Ogallala Depletion Is Societal Issue
KSAL Staff - September 25, 2013 8:00 pm
Vast, vital and vulnerable is the Ogallala Aquifer. Lying beneath eight U.S. states and encompassing more than 170,000 acres, the Ogallala is a sizeable and important water resource that has brought life to Kansans in both rural and urban areas. Not only is the aquifer used for production agriculture, but it also provides water for people’s homes and for other municipal uses. It’s no secret, however, that the Ogallala has been overused, and its depletion could pose a problem for everyone and the Kansas economy.
David Steward, a professor of civil engineering at Kansas State University, and a team of researchers recently completed a study that examined the future of the Ogallala Aquifer. The study found that if current usage of the aquifer continues, as much as 69 percent of it would be depleted by 2060.
Usage is exceeding the recharge of the aquifer, which is leading to its depletion. Steward said that natural recharge of the aquifer is currently supplying 15 percent of the pumping that’s going into the wells.
“What happens is that as you pump the well, the groundwater goes down, and the ability to extract the water decreases,” Steward said.
The Kansas Water Appropriation Act protects both the people’s right to use Kansas water and the state’s supplies of groundwater and surface water for the future. The law is administered by the Kansas Department of Agriculture’s (KDA) Division of Water Resources, which issues permits for water usage. Every well used for irrigation, for more than two acres, or for municipal use must have a water permit. According to the KDA, water used solely for domestic purposes—for households, watering livestock on pasture, or watering up to two acres of your lawn or garden—does not need a permit.
Steward said that currently there are about 66,000 water permit numbers in Kansas.
“Every one of those files has a water use report every year,” Steward said. “Most of those are metered, at least in western Kansas. It’s very accurate water data we have in terms of water use.”
The water data helps monitor use of the aquifer, which is what Steward used in his research to examine the changes in elevation levels of the wells.
Some western Kansas farmers have taken measures to reduce water use to extend the life of the aquifer, said Scott Staggenborg, K-State adjunct professor of agronomy. But, it will take the efforts of all farmers and people living in cities to ensure the resource is available in the future. It’s possible that the aquifer could be pumped to the point that there’s no water available, which has happened in areas of the Texas High Plains and in northwest Kansas.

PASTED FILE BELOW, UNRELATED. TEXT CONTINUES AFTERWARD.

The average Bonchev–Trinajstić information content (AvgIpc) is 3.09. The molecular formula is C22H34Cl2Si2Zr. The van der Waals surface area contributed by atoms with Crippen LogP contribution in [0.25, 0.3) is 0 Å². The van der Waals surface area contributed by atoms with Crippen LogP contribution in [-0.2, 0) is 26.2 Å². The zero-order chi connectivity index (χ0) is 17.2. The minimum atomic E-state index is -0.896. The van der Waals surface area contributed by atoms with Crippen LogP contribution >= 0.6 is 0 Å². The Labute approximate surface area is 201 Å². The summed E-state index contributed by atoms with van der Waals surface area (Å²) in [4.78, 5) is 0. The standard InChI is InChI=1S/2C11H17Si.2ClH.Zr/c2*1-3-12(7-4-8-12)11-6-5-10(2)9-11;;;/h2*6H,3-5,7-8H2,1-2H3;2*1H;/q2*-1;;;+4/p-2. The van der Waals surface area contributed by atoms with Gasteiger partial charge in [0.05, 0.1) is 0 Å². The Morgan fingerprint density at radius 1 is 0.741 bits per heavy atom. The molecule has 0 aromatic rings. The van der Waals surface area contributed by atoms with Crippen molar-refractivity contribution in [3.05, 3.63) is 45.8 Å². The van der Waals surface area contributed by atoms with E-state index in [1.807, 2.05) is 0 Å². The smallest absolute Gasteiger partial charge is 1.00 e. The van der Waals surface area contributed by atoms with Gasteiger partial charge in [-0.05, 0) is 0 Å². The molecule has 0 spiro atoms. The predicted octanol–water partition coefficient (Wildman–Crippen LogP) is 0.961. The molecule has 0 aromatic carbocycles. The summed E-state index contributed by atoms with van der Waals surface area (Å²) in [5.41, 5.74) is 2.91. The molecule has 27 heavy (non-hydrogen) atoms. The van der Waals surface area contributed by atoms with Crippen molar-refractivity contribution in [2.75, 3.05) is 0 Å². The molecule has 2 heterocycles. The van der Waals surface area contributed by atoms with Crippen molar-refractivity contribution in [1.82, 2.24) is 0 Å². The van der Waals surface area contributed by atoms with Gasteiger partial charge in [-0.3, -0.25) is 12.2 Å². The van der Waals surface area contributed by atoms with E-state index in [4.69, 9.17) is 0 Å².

“We know there are some places that are more at risk than others, and some places are known to have a longer supply of several hundred years,” Staggenborg said. “There’s no doubt about it. We have to start sitting down and making serious decisions now about how we want to manage both agricultural water use, as well as water by everyone else. We need to quit viewing this as purely an agricultural issue and view it as a societal issue.”
Higher food costs and less water available for home use could be the result of a dried-up aquifer. Everyone needs water, Staggenborg said, but everyone needs to look beyond his or her front door and farm and understand that reduction has to happen everywhere. If that is realized now, it might prevent a financial fight that no one wants over water.
“I think what would happen before we pump it dry is industries and urban users are going to be willing to pay more money for that water, because it has a higher value to them than agriculture,” he said. “That’s one that I’m not sure people in agriculture have thought about as much.”
If that happens, he said, cattle and swine feeding operations and dairies might be forced to close, which would diminish the support industries around crop production.
“There’s an argument that we can bring corn in from other places in the United States and not worry about growing it locally to keep the livestock feeding and dairy operations going,” Staggenborg said. “What does that do to the person who sells seed, sells fertilizer, sells farm equipment, sells irrigation equipment? Those are big economic drivers to all of these communities in western Kansas, Oklahoma, Texas and Nebraska—all up through the aquifer. Those people need to be consulted as well, so that they can voice their concerns and the things that affect them, as well as have an understanding of the potential impact.”
Reducing irrigated forage could help save water, but it also might bring higher transportation and production costs, which could translate to higher food costs for consumers. The ripple effect could lead to people moving from the area, putting the western Kansas population at pre-1900s levels, Staggenborg said.
Story by: Katie Allen / Kansas State University